Barra International Airport, Outer Hebrides, Scotland
Where else in the world can you pick cockles on a runway?
Rather than think about where to build a tarmac airstrip when you're short on space, the Outer Hebridean island of Barra took a different approach -- it didn't bother with one.
Pilots wait until the tide is out and then land on the beach -- reportedly the only airport in the world where scheduled flights touch down on sand.
In between flights to and from Glasgow, the public have open access to the beach/runway.
Paro Airport, Bhutan
If there were awards for remote airways surrounded by dramatic scenery, the Himalayas would be filling a shelf.
In pride of place might stand the only international airport in the mountainous kingdom of Bhutan
Descending into a narrow, high-altitude bowl amid 6,000-meter peaks, pilots -- who have to be specially trained to land here -- bank their jets in a sharp right turn before swooping in low over farm houses.
Kansai International Airport, Osaka, Japan
Landing on an aircraft carrier looks thrilling, but you usually have to join the air force to do it.
You can experience a good second best at Japan's Kansai International Airport, where the two runways appear to float on the water way out in Osaka Bay.
Actually located on a purpose-built artificial island, to minimize noise pollution for city residents, the runways are in fact sizeable affairs (both more than three kilometers long) and connected to the mainland by a four-kilometer bridge.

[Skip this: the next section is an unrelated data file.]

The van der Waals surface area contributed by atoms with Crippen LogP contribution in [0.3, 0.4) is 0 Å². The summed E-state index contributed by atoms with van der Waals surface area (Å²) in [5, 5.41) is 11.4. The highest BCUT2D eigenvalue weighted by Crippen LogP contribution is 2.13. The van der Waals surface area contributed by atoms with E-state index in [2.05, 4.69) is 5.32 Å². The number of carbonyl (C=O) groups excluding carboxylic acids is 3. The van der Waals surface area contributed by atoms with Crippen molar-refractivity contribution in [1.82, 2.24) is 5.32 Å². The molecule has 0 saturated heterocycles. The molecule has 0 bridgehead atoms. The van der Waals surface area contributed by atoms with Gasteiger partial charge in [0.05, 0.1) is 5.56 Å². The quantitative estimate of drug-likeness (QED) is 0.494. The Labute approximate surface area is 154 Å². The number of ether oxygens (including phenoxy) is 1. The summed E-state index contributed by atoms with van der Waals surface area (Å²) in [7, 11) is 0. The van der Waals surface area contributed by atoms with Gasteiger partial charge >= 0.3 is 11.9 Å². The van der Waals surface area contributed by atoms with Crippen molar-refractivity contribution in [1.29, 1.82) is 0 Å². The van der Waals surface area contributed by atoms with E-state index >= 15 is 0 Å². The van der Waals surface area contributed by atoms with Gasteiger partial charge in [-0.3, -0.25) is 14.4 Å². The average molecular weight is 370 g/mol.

But from the air, this is the best way to get that "Top Gun" feeling on a commercial carrier.
Harstad Airport/Narvik, Norway
On the approach to Harstad/Narvik Airport in the region of Evenes, planes skirt through fjord-land, over frozen lakes and between snow-covered mountains.
Arriving at the settlement of Hammerfest, in the country's extreme northeast, feels like touching down on an ice rink at certain times of the year.
Madeira Airport, Funchal, Portugal
Madeira's international airport looks as if it's been cheating in a tricky-runway competition.
Sandwiched between a steep hillside and the sea, its dramatically short tarmac strip is extended on stilts over the water to make it long enough for a safe touchdown.
Throw in frequent Atlantic turbulence and you've got an arrival dramatic enough to make the calmest passenger reach for the fortified wine.
Malé Airport, Maldives
Malé Airport has looks and drama.
Built on its very own atoll, Hulhulé, the runway is a mere six feet feet above sea level.
After descending over the 26-island Maldives archipelago, undercarriages feel so close to the sea on touchdown it's as if they're skimming along the water.